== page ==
Saturday, December 22, 2007

Christmastime is here...

As you may have known already, I approach Christmas with mixed feelings. I despise the over-the-top commercial feel that the season now has but I love that it is the time of the year that everyone (and I mean, everyone!) tries to be kind. Growing up in Indonesia, my family never celebrated Christmas. We usually had a Christmas tree in the house though. Kinda weird, isn't it? Raised in a Muslim country, with Chinese parents and educated in a Catholic convent, it's little wonder that I'm confused! :)

It's unfortunate that I'm stuck in Chicago for the holidays, with my family so far away. I'm quite jealous of my friends who are going home to be with their families. If only my family didn't live so far away... Also, I'm going in to the lab this weekend, on Christmas Eve and day. I know, I know, pathetic, I know.

Fortunately, I have this month's Daring Bakers' challenge to console me: the Yule log or the buche de Noel. As you may know already, it is a traditional Christmas dessert in France and Quebec. According to Wikipedia, Napoleon ordered Parisians to keep their chimneys closed during winter due to the belief that exposure to cold air causes health problems. This perevented Parisians from using the fireplace and engaging in traditions involving the hearth. Supposedly, French bakers invented this sweet log-shaped dessert as a symbolic replacement around which families can gather and continue their traditions.

I have actually made a chocolate buche de Noel for a friend's Christmas gathering a few years back. It was super rich, chocolatey and decadent. Anyway, I just remember really liking it! Ivonne and Lisa are kindly hosting this month's challenge and the besides the basic genoise, dark buttercream (one strict rule is that it has to be dark!) and mushroom decorations, we're free to go crazy! Yippee!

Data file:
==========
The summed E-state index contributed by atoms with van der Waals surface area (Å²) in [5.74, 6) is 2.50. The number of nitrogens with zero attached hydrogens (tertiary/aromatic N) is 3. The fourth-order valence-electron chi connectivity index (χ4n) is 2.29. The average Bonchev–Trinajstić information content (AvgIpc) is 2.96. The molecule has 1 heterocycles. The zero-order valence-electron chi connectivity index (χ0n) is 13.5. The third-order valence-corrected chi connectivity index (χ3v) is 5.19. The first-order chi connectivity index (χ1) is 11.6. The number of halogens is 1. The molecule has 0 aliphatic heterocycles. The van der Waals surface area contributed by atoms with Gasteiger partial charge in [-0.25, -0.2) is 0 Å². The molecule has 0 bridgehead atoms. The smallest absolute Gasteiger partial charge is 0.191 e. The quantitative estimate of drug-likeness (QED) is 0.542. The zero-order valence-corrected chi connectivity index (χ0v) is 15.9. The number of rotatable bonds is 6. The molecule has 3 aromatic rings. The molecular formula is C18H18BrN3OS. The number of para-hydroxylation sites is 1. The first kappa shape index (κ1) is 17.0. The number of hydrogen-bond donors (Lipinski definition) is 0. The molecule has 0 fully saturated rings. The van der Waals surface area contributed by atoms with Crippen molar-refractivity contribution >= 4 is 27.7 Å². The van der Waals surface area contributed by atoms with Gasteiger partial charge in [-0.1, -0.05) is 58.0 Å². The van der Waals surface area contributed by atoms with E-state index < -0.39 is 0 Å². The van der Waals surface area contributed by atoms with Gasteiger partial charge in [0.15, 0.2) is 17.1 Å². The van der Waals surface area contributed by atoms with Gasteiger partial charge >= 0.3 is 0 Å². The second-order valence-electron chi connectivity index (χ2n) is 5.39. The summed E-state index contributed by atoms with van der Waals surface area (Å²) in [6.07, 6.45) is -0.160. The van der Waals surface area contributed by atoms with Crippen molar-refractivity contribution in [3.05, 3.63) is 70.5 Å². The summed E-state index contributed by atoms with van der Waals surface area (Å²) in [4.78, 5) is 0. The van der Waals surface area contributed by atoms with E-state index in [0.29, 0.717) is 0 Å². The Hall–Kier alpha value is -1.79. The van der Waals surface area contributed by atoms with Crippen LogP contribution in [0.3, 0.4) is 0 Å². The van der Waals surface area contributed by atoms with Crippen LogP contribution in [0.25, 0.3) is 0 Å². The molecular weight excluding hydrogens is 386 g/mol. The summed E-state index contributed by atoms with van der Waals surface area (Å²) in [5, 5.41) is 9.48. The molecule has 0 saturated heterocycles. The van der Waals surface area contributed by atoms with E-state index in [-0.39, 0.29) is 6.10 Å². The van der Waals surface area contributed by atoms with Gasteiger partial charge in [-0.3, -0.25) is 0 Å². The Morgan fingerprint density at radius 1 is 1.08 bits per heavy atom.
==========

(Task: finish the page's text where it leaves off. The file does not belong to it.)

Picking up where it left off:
The sources of the recipe are from Perfect Cakes by Nick Malgieri and The Williams-Sonoma Collection: Dessert.

Unlike the previous 3 DB challenges I've made, I managed to fudge this one up real bad. And I mean, pretty badly. I had to make each component of the yule log twice! Yes, the genoise, buttercream and meringues. Twice! Fortunately, they improved the second time I made them otherwise, I would've totally given up! The genoise cake recipe seems simple enough with the usual ingredients such as eggs, sugar, flour and cornstarch. The first time around, I spread the batter too thinly and baked it for too long. As you can see below, the sides were browned.

As a matter of fact, the cake nearer to the sides was baked to a crisp. I only made 2/3 of the genoise recipe and I think I might've spread it too thinly on the jelly roll pan. Big mistake! The second time around, I made followed the recipe as is and baked it for only 10 minutes. I also let the batter expand even more in volume before adding the flour mixture. Even though it looked allright, the genoise was a tad dry for my taste. I added a splash of vanilla extract into the batter, which made it very fragrant, but other than that, it's rather bland.